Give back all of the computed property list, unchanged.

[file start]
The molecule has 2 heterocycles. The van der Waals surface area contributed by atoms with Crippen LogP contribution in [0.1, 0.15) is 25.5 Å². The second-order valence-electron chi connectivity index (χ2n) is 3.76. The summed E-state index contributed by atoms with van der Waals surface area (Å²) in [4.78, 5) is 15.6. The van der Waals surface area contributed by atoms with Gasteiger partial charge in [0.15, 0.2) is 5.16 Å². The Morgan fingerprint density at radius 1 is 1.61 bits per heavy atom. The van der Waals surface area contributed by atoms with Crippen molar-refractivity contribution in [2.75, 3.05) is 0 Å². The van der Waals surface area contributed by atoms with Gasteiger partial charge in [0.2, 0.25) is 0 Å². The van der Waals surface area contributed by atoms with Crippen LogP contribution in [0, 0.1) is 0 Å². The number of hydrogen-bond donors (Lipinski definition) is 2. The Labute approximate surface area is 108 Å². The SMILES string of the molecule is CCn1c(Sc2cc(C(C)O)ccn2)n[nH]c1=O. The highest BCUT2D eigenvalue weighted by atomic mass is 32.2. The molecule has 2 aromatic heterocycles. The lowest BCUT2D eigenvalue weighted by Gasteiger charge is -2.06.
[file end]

The molecule has 2 heterocycles. The van der Waals surface area contributed by atoms with Crippen LogP contribution in [0.1, 0.15) is 25.5 Å². The second-order valence-electron chi connectivity index (χ2n) is 3.76. The summed E-state index contributed by atoms with van der Waals surface area (Å²) in [4.78, 5) is 15.6. The van der Waals surface area contributed by atoms with Gasteiger partial charge in [0.15, 0.2) is 5.16 Å². The Morgan fingerprint density at radius 1 is 1.61 bits per heavy atom. The van der Waals surface area contributed by atoms with Crippen molar-refractivity contribution in [2.75, 3.05) is 0 Å². The van der Waals surface area contributed by atoms with Gasteiger partial charge in [0.2, 0.25) is 0 Å². The van der Waals surface area contributed by atoms with Crippen LogP contribution in [0, 0.1) is 0 Å². The number of hydrogen-bond donors (Lipinski definition) is 2. The Labute approximate surface area is 108 Å². The SMILES string of the molecule is CCn1c(Sc2cc(C(C)O)ccn2)n[nH]c1=O. The highest BCUT2D eigenvalue weighted by atomic mass is 32.2. The molecule has 2 aromatic heterocycles. The lowest BCUT2D eigenvalue weighted by Gasteiger charge is -2.06.